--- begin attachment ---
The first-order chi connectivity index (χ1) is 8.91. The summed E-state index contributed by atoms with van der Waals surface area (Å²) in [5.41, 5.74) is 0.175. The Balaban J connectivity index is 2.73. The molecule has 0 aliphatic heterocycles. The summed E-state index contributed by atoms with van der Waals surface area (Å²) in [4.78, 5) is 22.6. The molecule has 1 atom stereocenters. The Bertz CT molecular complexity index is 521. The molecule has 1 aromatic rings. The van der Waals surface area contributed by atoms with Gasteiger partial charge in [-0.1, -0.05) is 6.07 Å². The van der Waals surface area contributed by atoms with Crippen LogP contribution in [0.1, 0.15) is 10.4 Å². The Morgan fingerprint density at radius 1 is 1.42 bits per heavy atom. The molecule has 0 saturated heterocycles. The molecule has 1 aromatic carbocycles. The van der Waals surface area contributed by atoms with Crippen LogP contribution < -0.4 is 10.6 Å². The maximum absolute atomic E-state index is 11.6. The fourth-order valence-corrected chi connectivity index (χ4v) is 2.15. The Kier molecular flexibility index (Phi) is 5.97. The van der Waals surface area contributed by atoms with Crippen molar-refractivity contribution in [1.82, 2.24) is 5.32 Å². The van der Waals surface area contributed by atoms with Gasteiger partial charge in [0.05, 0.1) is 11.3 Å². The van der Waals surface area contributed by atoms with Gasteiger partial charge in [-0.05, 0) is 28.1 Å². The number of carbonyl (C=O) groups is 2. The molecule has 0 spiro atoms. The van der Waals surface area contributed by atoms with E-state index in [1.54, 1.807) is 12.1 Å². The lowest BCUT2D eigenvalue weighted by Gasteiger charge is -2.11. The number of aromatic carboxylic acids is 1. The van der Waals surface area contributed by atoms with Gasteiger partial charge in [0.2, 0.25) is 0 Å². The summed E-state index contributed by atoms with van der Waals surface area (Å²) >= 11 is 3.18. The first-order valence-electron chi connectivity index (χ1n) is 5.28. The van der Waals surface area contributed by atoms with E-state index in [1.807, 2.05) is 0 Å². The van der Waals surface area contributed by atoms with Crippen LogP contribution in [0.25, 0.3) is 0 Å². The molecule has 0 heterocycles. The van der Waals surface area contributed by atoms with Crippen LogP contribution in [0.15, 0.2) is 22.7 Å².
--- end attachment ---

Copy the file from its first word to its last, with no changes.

The first-order chi connectivity index (χ1) is 8.91. The summed E-state index contributed by atoms with van der Waals surface area (Å²) in [5.41, 5.74) is 0.175. The Balaban J connectivity index is 2.73. The molecule has 0 aliphatic heterocycles. The summed E-state index contributed by atoms with van der Waals surface area (Å²) in [4.78, 5) is 22.6. The molecule has 1 atom stereocenters. The Bertz CT molecular complexity index is 521. The molecule has 1 aromatic rings. The van der Waals surface area contributed by atoms with Gasteiger partial charge in [-0.1, -0.05) is 6.07 Å². The van der Waals surface area contributed by atoms with Crippen LogP contribution in [0.1, 0.15) is 10.4 Å². The Morgan fingerprint density at radius 1 is 1.42 bits per heavy atom. The molecule has 0 saturated heterocycles. The molecule has 1 aromatic carbocycles. The van der Waals surface area contributed by atoms with Crippen LogP contribution < -0.4 is 10.6 Å². The maximum absolute atomic E-state index is 11.6. The fourth-order valence-corrected chi connectivity index (χ4v) is 2.15. The Kier molecular flexibility index (Phi) is 5.97. The van der Waals surface area contributed by atoms with Crippen molar-refractivity contribution in [1.82, 2.24) is 5.32 Å². The van der Waals surface area contributed by atoms with Gasteiger partial charge in [0.05, 0.1) is 11.3 Å². The van der Waals surface area contributed by atoms with Gasteiger partial charge in [-0.05, 0) is 28.1 Å². The number of carbonyl (C=O) groups is 2. The molecule has 0 spiro atoms. The van der Waals surface area contributed by atoms with E-state index in [1.54, 1.807) is 12.1 Å². The lowest BCUT2D eigenvalue weighted by Gasteiger charge is -2.11. The number of aromatic carboxylic acids is 1. The van der Waals surface area contributed by atoms with Gasteiger partial charge in [0.2, 0.25) is 0 Å². The summed E-state index contributed by atoms with van der Waals surface area (Å²) >= 11 is 3.18. The first-order valence-electron chi connectivity index (χ1n) is 5.28. The van der Waals surface area contributed by atoms with E-state index in [1.807, 2.05) is 0 Å². The van der Waals surface area contributed by atoms with Crippen LogP contribution in [0.25, 0.3) is 0 Å². The molecule has 0 heterocycles. The van der Waals surface area contributed by atoms with Crippen LogP contribution in [0.15, 0.2) is 22.7 Å².